Being an empath is really hard.
Before I found out I was an empath, I’d try to explain to people what it was like to experience what I was experiencing. I’d say, “It feels like there’s no filter between me and the world” or, “It’s like it’s happening to me.” As I child, I’d often tell my mom, “I have a sad feeling about nothing.”
This was in response to practically any situation—hearing about an animal being hurt, witnessing violence in movies or on TV, seeing someone upset or stressed out, even if I didn’t know them. Sometimes, my emotions seemed to be in response to nothing at all, simply an energy I was picking up on.
I could feel it all, and I felt it all intensely—joy, sadness, rage, mania, depression, happiness. There was no filter.
I have some good days, but many days I feel overwhelmed and burdened by the state of the world. For every happy thing I experience, it feels as though there are a million horrible things that make me feel as though I no longer want to be here.
In response to discovering that I was an empath and feeling so burdened by the world, I’ve composed a list of seven activities that I’ve found make being an empath more bearable.
Exercising is a very healing and cathartic way of handling all the different emotions I experience.
Although speaking about what’s affected me on a certain day is helpful, exercising helps handle all the physical and emotional stress I experience as a result of being an empath. It boosts endorphins and is a powerful form of self-care that helps keep me grounded and sane.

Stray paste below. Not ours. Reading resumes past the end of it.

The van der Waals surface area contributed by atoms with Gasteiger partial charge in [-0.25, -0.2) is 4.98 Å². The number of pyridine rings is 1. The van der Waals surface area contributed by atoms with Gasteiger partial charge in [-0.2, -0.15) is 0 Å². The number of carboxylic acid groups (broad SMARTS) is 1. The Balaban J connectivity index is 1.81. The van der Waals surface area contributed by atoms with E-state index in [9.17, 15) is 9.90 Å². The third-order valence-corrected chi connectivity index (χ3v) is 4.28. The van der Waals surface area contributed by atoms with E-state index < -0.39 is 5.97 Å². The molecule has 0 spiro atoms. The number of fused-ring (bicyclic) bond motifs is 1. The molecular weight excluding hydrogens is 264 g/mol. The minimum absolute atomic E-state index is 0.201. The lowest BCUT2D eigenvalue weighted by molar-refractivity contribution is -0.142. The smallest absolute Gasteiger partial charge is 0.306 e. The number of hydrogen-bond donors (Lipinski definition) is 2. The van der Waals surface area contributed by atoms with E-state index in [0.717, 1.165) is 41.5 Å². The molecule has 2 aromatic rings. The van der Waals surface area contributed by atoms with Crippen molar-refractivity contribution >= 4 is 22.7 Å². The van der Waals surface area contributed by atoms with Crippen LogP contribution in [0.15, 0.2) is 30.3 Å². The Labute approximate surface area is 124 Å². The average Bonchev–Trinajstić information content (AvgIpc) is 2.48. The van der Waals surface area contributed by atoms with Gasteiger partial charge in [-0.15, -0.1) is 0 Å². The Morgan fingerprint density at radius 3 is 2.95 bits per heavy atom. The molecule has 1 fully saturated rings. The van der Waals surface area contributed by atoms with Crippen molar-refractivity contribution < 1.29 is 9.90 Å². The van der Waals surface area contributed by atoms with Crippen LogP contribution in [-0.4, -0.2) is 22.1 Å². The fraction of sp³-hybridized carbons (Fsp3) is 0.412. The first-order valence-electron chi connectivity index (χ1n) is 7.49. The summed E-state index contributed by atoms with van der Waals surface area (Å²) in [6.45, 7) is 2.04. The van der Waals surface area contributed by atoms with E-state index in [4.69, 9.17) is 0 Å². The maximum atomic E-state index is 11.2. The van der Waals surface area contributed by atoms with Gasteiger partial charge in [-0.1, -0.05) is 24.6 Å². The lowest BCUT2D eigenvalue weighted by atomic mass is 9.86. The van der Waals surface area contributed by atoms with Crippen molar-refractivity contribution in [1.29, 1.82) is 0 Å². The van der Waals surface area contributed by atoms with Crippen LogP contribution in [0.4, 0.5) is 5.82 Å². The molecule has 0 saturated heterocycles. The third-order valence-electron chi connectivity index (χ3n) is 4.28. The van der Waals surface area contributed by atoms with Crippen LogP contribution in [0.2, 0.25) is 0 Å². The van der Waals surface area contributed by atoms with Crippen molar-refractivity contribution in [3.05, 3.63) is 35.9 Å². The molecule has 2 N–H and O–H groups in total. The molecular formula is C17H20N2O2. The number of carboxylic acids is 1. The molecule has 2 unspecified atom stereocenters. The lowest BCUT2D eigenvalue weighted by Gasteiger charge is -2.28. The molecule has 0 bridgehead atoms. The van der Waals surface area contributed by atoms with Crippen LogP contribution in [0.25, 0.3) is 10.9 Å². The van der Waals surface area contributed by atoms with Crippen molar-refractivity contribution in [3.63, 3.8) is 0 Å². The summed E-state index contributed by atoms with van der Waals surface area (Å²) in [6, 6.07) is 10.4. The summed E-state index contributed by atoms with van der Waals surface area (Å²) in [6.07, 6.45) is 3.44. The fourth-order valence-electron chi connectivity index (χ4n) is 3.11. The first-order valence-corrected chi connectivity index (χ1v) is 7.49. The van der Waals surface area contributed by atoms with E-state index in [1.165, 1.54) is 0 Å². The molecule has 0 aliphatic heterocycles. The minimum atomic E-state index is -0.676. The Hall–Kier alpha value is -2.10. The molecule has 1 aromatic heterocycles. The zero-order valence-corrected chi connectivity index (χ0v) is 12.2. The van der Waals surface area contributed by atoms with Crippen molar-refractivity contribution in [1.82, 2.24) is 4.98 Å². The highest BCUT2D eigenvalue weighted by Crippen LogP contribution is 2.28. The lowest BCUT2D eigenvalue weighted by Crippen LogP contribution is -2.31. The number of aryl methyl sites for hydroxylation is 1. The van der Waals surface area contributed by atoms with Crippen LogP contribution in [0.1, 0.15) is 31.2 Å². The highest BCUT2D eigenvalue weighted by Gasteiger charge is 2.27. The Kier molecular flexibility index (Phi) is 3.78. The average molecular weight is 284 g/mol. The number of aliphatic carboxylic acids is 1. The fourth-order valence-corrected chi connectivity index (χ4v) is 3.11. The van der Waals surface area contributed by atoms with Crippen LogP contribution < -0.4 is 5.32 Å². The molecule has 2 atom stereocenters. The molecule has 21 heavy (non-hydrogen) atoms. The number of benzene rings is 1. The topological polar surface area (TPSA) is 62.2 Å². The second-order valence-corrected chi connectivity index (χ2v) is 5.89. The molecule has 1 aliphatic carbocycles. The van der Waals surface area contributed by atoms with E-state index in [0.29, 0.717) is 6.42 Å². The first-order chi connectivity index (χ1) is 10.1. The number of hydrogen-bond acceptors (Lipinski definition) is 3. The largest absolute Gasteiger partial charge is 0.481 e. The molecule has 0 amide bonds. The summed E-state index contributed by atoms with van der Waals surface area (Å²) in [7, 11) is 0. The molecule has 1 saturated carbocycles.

Running is my favorite, but I also enjoy regularly lifting weights, doing yoga, and walking with a friend.
Meditation reminds me that I am not my body. There is something outside of me that is greater and more profound than what I experience now. It helps me to not feel trapped in a cycle of endless suffering or emotions.
Even if it’s just for a few minutes, meditation helps me acknowledge that which I cannot control and connect to the source that gives me life. It also reminds me that one day my consciousness will transform into something else; that just as I will not always be as I am now, the world will not always be as it is now.
Activism (Making a Difference)
As an empath, I feel strongly about many things, including issues like animal cruelty, the environment, and vulnerable populations. Activism, whether it’s writing an article that people will see, passing out flyers, or even just engaging in a meaningful conversation helps me feel purposeful.
Being an empath can be draining and often makes me feel like I just want to hide away from the world and give up. On the same side of the token, it’s part of what drives me to inspire change. Finding a balance is what many of these other points help me with. Do I feel like I want to help others all the time? No, but I also don’t feel like I want to hide all the time either, and I call that progress.
Reading Eckhart Tolle
Reading Eckhart Tolle is hugely helpful to me. My favorite work of his is A New Earth. It reminds me that my ego is usually the one who is making me suffer, but mostly, it brings me back to a place where I feel at peace.
Eckhart Tolle’s works remind me that I am part of the consciousness that brings all beings to life. It reminds me that with each breath, the consciousness I bring into my suffering brings me peace and power to move forward into something better.